(Grant) Building the Capacity of the Urban Poor for Inclusive Urban Development in Ghana (SDI)
of this project will widen the experiences of the first grant throughout GAMA (namely: Accra Metropolitan Assembly (AMA), La Nkwantanan Madina (LanMMA), La Dadekotopon (LaDMA), Ga East, Ga West, Ga Central, and Ga South Municipal Assemblies) and deepen the relationships between both slum dwellers and assemblies and between slum dwellers and future programmed national infrastructure investments. In doing this, the grant will develop citywide settlement profiles and maps across GAMA that will also include profiling markets and informal economic activities, working closely with WIEGO and the Know Your City campaign; In addition to the citywide profiling in the above-named municipalities, this initiative will work closely with the Institute of Local Government Studies (ILGS) to establish dialogue platforms within each of the assemblies, in order to promote a more participatory local government system, through and regular city level dialogues.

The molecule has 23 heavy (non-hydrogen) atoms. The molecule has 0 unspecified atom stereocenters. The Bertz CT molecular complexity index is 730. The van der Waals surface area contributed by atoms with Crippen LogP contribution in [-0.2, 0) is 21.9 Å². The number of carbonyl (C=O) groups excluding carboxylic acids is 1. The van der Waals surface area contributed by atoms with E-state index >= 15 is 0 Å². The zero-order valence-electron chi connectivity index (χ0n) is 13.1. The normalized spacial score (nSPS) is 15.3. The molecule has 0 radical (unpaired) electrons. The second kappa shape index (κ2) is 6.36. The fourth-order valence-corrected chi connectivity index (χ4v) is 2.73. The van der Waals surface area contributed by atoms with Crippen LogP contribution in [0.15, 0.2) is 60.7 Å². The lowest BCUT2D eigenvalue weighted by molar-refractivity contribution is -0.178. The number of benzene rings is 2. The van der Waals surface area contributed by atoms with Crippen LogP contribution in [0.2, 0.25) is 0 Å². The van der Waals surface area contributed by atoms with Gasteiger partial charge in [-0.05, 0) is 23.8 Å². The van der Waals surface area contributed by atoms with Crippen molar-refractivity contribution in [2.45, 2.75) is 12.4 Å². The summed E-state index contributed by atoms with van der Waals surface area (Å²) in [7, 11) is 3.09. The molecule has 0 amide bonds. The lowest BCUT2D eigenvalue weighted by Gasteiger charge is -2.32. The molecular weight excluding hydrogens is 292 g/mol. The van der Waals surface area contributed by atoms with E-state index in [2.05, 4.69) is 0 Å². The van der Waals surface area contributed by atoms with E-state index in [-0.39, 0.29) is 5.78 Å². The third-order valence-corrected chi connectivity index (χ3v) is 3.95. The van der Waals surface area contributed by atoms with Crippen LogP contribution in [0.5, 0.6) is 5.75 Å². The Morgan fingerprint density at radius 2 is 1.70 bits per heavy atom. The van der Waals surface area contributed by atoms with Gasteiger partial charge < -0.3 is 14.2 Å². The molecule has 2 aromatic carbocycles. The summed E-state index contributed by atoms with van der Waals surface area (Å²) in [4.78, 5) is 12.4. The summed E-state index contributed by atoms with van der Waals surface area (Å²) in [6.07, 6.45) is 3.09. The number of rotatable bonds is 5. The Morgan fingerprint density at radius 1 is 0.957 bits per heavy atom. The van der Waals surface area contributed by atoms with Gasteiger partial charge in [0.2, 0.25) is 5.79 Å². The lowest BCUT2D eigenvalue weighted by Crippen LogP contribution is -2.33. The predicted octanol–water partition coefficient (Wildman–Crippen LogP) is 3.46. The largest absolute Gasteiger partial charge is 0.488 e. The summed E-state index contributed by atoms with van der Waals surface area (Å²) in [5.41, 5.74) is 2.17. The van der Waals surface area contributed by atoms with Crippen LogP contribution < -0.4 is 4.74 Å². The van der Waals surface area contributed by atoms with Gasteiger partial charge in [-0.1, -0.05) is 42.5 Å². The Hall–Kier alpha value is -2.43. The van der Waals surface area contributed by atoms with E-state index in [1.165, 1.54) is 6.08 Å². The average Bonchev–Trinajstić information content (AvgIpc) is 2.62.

The Project “Building the capacity of the urban poor for inclusive urban development in Ghana” will widen the experiences of the first grant throughout Greater Accra Metropolitan Area (GAMA) and deepen the relationships between both slum dwellers and assemblies and between slum dwellers and future programmed national infrastructure investments. In doing this, the grant will develop citywide settlement profiles and maps across GAMA that will also include profiling markets and informal economic activities. In addition to the citywide profiling, this initiative will establish dialogue platforms within each of the assemblies, in order to promote a more participatory local government system. Deriving from participation in local fora, a citywide network of community-based organisations and NGOs in Housing and Urban Development (HUDNET) will be established, that will effectively engage with national policy via the national urban forum. The proposal will also respond to the sanitation crisis facing GAMA, which is a priority of the national urban policy. It will achieve this by (a) promoting small community water and sanitation projects; (b) establishing a Community Social Investment Fund for GAMA to finance community driven small-scale environmental health infrastructure projects and (c) linking national investments to community priorities and capacities. The main objective of the project are: • To increase the public knowledge and information available on the magnitude and characteristics of settlements of the urban poor in GAMA; • To strengthen the capacities of communities and local government institutions to actively engage in constructive, result-oriented community-local government dialogue; and • To implement community-led development projects that increase access to water, sanitation and drainage.